Author: John Green
Genre: Young Adult Fiction, Contemporary Fiction
Publisher: Speak Books, Penguin Group
Format: Paperback, 221 Pages
Release Date: August 14, 2008
Source: Borrowed from Wentworth Library
Purchase Here: Kindle // Paperback
Miles "Pudge" Halter is done with his safe life at home. His whole existence has been one big nonevent, and his obsession with famous last words has only made him crave the "Great Perhaps" (Francois Rabelais, poet) even more. He heads off to the sometimes crazy, possibly unstable, and anything-but-boring world of Culver Creek Boarding School, and his life becomes the opposite of safe. Because down the hall is Alaska Young. The gorgeous, clever, funny, sexy, self-destructive, screwed-up, and utterly fascinating Alaska Young, who is an event unto herself. She pulls Pudge into her world, launches him into the Great Perhaps, and steals his heart.
Nothing is ever the same.
Looking for Alaska was POWERFUL. That is the first word that pops into my head when I think about this book. There are messages within messages that you could totally miss if you're not really thinking about what you're reading, they are so seamlessly written into all the other aspects of the story. Everyone will come away with something different by the time they finish reading.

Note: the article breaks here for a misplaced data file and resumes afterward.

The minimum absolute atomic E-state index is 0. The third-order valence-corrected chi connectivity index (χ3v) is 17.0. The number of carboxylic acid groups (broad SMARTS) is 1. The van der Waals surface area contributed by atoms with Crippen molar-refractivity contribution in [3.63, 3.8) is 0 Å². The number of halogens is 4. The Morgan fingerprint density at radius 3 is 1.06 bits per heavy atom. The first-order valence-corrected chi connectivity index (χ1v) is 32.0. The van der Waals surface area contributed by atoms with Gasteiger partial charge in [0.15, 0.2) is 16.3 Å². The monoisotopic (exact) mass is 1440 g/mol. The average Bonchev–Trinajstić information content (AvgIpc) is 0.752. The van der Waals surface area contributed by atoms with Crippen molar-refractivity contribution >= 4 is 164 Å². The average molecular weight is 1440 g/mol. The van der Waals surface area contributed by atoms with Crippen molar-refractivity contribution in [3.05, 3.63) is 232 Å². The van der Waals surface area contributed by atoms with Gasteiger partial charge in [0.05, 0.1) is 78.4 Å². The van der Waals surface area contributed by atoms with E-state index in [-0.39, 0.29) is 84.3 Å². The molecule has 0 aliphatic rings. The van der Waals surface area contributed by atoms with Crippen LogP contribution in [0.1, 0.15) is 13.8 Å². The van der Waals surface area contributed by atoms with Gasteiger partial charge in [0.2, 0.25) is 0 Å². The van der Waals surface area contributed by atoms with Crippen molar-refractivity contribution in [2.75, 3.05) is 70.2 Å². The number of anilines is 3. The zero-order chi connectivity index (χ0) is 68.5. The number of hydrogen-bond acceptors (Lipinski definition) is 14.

The next words I can come up with are EMOTIONALLY CHARGED. You will laugh, you will get upset, and you will cry. Pudge goes through a lot in his short time at Culver Creek--and although the other characters have pretty big emotional points, because Pudge is our narrator, readers will feel more connected to his feelings than the others.
And finally, Looking for Alaska is THOUGHT PROVOKING. I still don't have any definite answers to these questions myself, but there are three questions in Looking for Alaska that I feel deserve some thought:
- Pudge goes to Culver Creek to search for a Great Perhaps. What is your Great Perhaps?
- Alaska's favorite last words were Simon Bolivar's when he said, "How will I ever get out of this labyrinth!" She comes to the conclusion that the labyrinth is not life or death, but suffering--so she asks, How do you get out of the labyrinth of suffering?
- Their Religion teacher, Dr. Hyde, tells them about their final exam and that each of the religions they studied brings a message of radical hope, so the question he leaves them with is, What is your cause for hope?
These are all very important questions that are difficult to answer, but Looking for Alaska makes you think about your own answers to these questions.
About this Author:
In 2007, John and his brother Hank were the hosts of a popular internet blog, "Brotherhood 2.0," where they discussed their lives, books and current events every day for a year except for weekends and holidays. They still keep a video blog, now called "The Vlog Brothers," which can be found on the Nerdfighters website, or a direct link here.